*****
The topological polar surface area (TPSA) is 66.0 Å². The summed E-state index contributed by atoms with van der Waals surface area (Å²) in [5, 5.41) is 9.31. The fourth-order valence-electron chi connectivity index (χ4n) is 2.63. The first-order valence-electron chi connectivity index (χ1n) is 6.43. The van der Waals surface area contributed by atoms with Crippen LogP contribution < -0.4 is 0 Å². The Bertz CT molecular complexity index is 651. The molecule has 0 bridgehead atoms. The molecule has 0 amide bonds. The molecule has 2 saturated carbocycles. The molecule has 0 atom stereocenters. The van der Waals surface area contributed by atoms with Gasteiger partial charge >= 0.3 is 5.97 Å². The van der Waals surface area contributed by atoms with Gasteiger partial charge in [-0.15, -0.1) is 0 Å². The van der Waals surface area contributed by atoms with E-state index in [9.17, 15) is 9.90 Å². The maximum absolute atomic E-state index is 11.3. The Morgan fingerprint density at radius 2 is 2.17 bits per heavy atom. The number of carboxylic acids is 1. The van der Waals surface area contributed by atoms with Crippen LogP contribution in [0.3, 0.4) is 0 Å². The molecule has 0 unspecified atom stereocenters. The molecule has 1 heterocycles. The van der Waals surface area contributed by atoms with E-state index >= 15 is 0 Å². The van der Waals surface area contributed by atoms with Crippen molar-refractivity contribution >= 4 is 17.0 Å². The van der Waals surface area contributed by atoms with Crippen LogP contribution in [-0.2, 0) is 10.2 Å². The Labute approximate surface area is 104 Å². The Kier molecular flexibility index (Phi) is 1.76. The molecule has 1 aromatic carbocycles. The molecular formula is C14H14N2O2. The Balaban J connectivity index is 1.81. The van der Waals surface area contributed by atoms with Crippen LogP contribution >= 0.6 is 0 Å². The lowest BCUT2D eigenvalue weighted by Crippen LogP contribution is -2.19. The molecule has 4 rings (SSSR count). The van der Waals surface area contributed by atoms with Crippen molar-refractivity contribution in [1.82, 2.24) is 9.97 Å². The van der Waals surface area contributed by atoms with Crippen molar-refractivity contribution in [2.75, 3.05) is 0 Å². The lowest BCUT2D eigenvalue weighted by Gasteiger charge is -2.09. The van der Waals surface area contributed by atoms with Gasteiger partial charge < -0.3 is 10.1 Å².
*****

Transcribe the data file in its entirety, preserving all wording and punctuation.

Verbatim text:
The topological polar surface area (TPSA) is 66.0 Å². The summed E-state index contributed by atoms with van der Waals surface area (Å²) in [5, 5.41) is 9.31. The fourth-order valence-electron chi connectivity index (χ4n) is 2.63. The first-order valence-electron chi connectivity index (χ1n) is 6.43. The van der Waals surface area contributed by atoms with Crippen LogP contribution < -0.4 is 0 Å². The Bertz CT molecular complexity index is 651. The molecule has 0 bridgehead atoms. The molecule has 0 amide bonds. The molecule has 2 saturated carbocycles. The molecule has 0 atom stereocenters. The van der Waals surface area contributed by atoms with Gasteiger partial charge >= 0.3 is 5.97 Å². The van der Waals surface area contributed by atoms with Gasteiger partial charge in [-0.15, -0.1) is 0 Å². The van der Waals surface area contributed by atoms with E-state index in [9.17, 15) is 9.90 Å². The maximum absolute atomic E-state index is 11.3. The Morgan fingerprint density at radius 2 is 2.17 bits per heavy atom. The number of carboxylic acids is 1. The van der Waals surface area contributed by atoms with Crippen LogP contribution in [0.3, 0.4) is 0 Å². The molecule has 0 unspecified atom stereocenters. The molecule has 1 heterocycles. The van der Waals surface area contributed by atoms with E-state index >= 15 is 0 Å². The van der Waals surface area contributed by atoms with Crippen molar-refractivity contribution >= 4 is 17.0 Å². The van der Waals surface area contributed by atoms with Crippen LogP contribution in [-0.2, 0) is 10.2 Å². The Labute approximate surface area is 104 Å². The Kier molecular flexibility index (Phi) is 1.76. The molecule has 1 aromatic carbocycles. The molecular formula is C14H14N2O2. The Balaban J connectivity index is 1.81. The van der Waals surface area contributed by atoms with Crippen LogP contribution >= 0.6 is 0 Å². The lowest BCUT2D eigenvalue weighted by Crippen LogP contribution is -2.19. The molecule has 4 rings (SSSR count). The van der Waals surface area contributed by atoms with Crippen molar-refractivity contribution in [1.82, 2.24) is 9.97 Å². The van der Waals surface area contributed by atoms with Crippen molar-refractivity contribution in [2.75, 3.05) is 0 Å². The lowest BCUT2D eigenvalue weighted by Gasteiger charge is -2.09. The van der Waals surface area contributed by atoms with Gasteiger partial charge < -0.3 is 10.1 Å².